Respiratory muscle training in individuals with spinal cord injury: effect of training intensity and -volume on improvements in respiratory muscle strength

Raab, Anja; Krebs, Jörg; Pfister, Mirjam; Perret, Claudio; Hopman, Maria; Müller, Gabi (2019). Respiratory muscle training in individuals with spinal cord injury: effect of training intensity and -volume on improvements in respiratory muscle strength Spinal Cord, 57(6), pp. 482-489. Springer Nature 10.1038/s41393-019-0249-5

[img] Text
AMR_resp-training-SCI.pdf - Published Version
Restricted to registered users only
Available under License Publisher holds Copyright.

Download (438kB) | Request a copy

Study design Retrospective cohort study. Objectives To investigate the effect of training intensity and -volume on improvements in respiratory muscle strength in individuals with spinal cord injury (SCI). Setting SCI rehabilitation center in Switzerland. Methods Inpatients with SCI, lesion level C4-T12, who had at least 10 individualized inspiratory muscle training sessions with respiratory function measurements before and after the training period. Multiple regression analysis with natural logarithmic (ln) transformation of the outcome values was used to examine the effect of training intensity and -volume, lesion level and completeness, and baseline respiratory muscle strength on improvements in respiratory muscle strength. Results Overall, 67 individuals were analyzed. Variation in PImax was explained by PImax at baseline and training intensity. This adjusted effect size suggested a 7% (95% CI 2.8 to 11.6%) increase in PImax per 10 units of increase in training intensity. Controlling for the variation in baseline PEmax, the effect of training intensity on PEmax was conditional on AIS (p < 0.021). While individuals with motor complete lesions showed a 6.8% (95% CI 2.1 to 11.7%) increase in PEmax per 10 units of increase in training intensity, the corresponding adjusted effect size in those with motor incomplete lesions was 0.1% (95% CI −4.3 to 4.5%). The full models explained 57 and 60% of the variance of lnPImax and lnPEmax, respectively. Conclusion The intensity of inspiratory muscle training was more relevant than training volume for the improvement of respiratory muscle strength in individuals with SCI. Thus, training intensity should be chosen as high as possible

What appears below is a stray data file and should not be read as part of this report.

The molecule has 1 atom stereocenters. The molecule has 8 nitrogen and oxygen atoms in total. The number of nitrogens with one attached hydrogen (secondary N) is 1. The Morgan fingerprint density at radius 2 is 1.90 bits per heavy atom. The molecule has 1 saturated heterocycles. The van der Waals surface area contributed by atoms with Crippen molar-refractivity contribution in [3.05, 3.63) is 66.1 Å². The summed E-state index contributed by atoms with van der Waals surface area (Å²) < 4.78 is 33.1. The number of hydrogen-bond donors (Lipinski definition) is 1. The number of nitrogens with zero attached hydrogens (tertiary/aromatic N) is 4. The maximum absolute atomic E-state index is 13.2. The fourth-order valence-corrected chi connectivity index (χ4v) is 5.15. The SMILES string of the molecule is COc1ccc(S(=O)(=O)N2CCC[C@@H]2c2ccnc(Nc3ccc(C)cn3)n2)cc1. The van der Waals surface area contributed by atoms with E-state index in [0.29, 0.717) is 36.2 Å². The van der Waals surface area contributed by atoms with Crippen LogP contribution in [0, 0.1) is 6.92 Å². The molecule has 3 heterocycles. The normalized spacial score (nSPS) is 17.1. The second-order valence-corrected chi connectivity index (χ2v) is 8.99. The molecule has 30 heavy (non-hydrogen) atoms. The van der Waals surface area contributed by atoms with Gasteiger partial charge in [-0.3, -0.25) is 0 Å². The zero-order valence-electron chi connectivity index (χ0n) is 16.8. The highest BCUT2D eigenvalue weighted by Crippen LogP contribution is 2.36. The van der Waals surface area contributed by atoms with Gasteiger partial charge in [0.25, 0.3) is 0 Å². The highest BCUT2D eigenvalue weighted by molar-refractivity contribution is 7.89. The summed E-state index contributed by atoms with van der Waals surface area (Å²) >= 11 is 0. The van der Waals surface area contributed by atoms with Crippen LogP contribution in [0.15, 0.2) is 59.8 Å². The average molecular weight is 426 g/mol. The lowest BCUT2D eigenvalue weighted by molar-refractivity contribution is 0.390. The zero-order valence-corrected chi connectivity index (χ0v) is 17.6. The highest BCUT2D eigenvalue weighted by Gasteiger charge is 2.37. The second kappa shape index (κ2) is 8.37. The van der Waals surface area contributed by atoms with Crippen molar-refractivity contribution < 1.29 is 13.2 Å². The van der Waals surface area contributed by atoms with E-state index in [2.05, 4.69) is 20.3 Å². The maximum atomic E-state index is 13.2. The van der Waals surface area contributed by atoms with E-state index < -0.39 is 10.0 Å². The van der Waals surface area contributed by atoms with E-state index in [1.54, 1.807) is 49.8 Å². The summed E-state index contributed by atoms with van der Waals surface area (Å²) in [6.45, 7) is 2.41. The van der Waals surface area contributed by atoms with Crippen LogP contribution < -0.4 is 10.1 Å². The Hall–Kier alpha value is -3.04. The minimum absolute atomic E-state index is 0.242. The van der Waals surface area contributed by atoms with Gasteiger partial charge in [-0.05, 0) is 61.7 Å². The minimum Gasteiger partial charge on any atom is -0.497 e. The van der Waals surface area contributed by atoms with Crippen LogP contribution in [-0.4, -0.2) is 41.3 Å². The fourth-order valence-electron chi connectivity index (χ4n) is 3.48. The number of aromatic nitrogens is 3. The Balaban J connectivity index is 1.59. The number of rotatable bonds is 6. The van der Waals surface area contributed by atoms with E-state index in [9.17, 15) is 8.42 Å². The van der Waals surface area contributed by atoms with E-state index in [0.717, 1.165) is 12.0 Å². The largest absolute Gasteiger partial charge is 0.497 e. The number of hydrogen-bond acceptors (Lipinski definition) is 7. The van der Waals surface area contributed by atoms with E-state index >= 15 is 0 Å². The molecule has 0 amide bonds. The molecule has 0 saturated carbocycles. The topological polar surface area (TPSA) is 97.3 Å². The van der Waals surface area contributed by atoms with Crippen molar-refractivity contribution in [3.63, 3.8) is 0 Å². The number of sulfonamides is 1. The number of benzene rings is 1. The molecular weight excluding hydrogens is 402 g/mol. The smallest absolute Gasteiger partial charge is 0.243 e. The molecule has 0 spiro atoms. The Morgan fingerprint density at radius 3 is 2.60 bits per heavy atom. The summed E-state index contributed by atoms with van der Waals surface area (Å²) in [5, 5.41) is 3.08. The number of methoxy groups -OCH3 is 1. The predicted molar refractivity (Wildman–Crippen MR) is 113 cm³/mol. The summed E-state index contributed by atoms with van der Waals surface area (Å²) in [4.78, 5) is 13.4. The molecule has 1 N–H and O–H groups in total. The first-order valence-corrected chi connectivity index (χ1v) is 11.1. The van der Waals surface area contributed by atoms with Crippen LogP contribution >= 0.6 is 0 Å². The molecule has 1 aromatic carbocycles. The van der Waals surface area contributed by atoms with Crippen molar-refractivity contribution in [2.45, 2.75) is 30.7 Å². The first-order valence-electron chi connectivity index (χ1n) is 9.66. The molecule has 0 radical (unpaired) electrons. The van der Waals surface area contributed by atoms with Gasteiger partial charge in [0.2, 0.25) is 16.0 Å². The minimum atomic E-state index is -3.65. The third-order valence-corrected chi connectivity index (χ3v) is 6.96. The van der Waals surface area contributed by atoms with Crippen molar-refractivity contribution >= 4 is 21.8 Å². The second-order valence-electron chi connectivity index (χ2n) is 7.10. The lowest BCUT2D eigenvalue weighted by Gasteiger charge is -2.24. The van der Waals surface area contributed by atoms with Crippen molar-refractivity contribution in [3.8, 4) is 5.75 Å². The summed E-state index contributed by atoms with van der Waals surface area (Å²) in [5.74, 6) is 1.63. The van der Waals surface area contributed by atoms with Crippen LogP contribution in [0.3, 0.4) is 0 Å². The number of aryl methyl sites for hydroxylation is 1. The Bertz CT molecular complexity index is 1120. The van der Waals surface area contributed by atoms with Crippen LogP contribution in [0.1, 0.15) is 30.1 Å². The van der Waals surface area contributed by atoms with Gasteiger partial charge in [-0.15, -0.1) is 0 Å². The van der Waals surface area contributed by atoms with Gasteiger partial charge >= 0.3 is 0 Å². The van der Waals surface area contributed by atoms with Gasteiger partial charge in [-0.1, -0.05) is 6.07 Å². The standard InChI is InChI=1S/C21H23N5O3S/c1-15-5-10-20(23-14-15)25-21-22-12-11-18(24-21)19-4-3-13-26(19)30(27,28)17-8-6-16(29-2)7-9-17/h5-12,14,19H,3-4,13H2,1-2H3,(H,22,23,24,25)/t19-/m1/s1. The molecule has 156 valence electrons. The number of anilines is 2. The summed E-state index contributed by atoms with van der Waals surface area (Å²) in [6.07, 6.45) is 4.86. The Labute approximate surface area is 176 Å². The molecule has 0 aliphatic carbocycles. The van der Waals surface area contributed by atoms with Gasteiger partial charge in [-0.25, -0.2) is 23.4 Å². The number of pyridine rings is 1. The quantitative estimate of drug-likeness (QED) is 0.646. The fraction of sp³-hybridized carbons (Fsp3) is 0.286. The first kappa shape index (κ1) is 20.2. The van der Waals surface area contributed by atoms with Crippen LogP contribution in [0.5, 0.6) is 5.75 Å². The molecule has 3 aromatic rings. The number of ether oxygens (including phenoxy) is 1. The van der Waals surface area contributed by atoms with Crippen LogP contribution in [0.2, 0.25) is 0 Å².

Item Type:

Journal Article (Original Article)

Division/Institute:

Health Professions

Name:

Raab, Anja0000-0002-4139-2173;
Krebs, Jörg;
Pfister, Mirjam;
Perret, Claudio;
Hopman, Maria and
Müller, Gabi

Subjects:

R Medicine > RM Therapeutics. Pharmacology
R Medicine > RZ Other systems of medicine

ISSN:

1362-4393

Publisher:

Springer Nature

Language:

English

Submitter:

Anja Raab

Date Deposited:

04 Nov 2020 10:21

Last Modified:

04 Nov 2020 10:21

Publisher DOI:

10.1038/s41393-019-0249-5

ARBOR DOI:

10.24451/arbor.13133

URI:

https://arbor.bfh.ch/id/eprint/13133

Actions (login required)

View Item View Item
Provide Feedback